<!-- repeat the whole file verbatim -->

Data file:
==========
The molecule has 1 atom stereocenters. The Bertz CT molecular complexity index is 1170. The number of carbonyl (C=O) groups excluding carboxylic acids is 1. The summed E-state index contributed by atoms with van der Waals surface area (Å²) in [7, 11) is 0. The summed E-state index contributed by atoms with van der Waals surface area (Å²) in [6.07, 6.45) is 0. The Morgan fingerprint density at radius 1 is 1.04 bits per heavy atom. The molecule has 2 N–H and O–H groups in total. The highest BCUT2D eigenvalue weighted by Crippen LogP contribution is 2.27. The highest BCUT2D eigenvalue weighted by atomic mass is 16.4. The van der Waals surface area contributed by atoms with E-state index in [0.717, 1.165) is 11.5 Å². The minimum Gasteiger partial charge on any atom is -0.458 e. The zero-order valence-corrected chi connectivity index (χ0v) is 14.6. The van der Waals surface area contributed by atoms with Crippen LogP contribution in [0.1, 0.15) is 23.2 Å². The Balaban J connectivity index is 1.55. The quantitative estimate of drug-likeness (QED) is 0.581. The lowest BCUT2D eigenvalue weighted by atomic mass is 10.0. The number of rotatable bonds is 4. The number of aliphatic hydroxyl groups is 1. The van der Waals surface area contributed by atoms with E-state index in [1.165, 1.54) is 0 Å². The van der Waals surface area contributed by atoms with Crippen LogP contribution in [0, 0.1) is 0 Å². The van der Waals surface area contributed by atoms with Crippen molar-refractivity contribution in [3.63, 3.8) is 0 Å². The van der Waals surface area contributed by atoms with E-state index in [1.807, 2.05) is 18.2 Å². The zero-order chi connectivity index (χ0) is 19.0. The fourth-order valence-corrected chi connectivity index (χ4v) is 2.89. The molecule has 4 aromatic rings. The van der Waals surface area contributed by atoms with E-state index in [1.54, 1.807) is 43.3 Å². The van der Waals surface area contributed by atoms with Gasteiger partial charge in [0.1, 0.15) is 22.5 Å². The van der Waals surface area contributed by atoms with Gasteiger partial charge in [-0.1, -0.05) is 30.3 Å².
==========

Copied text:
The molecule has 1 atom stereocenters. The Bertz CT molecular complexity index is 1170. The number of carbonyl (C=O) groups excluding carboxylic acids is 1. The summed E-state index contributed by atoms with van der Waals surface area (Å²) in [7, 11) is 0. The summed E-state index contributed by atoms with van der Waals surface area (Å²) in [6.07, 6.45) is 0. The Morgan fingerprint density at radius 1 is 1.04 bits per heavy atom. The molecule has 2 N–H and O–H groups in total. The highest BCUT2D eigenvalue weighted by Crippen LogP contribution is 2.27. The highest BCUT2D eigenvalue weighted by atomic mass is 16.4. The van der Waals surface area contributed by atoms with E-state index in [0.717, 1.165) is 11.5 Å². The minimum Gasteiger partial charge on any atom is -0.458 e. The zero-order valence-corrected chi connectivity index (χ0v) is 14.6. The van der Waals surface area contributed by atoms with Crippen LogP contribution in [0.1, 0.15) is 23.2 Å². The Balaban J connectivity index is 1.55. The quantitative estimate of drug-likeness (QED) is 0.581. The lowest BCUT2D eigenvalue weighted by atomic mass is 10.0. The number of rotatable bonds is 4. The number of aliphatic hydroxyl groups is 1. The van der Waals surface area contributed by atoms with E-state index in [1.165, 1.54) is 0 Å². The van der Waals surface area contributed by atoms with Crippen LogP contribution in [0, 0.1) is 0 Å². The van der Waals surface area contributed by atoms with Crippen molar-refractivity contribution in [3.63, 3.8) is 0 Å². The van der Waals surface area contributed by atoms with E-state index in [1.807, 2.05) is 18.2 Å². The zero-order chi connectivity index (χ0) is 19.0. The fourth-order valence-corrected chi connectivity index (χ4v) is 2.89. The molecule has 4 aromatic rings. The van der Waals surface area contributed by atoms with E-state index in [1.54, 1.807) is 43.3 Å². The van der Waals surface area contributed by atoms with Gasteiger partial charge in [0.1, 0.15) is 22.5 Å². The van der Waals surface area contributed by atoms with Gasteiger partial charge in [-0.1, -0.05) is 30.3 Å².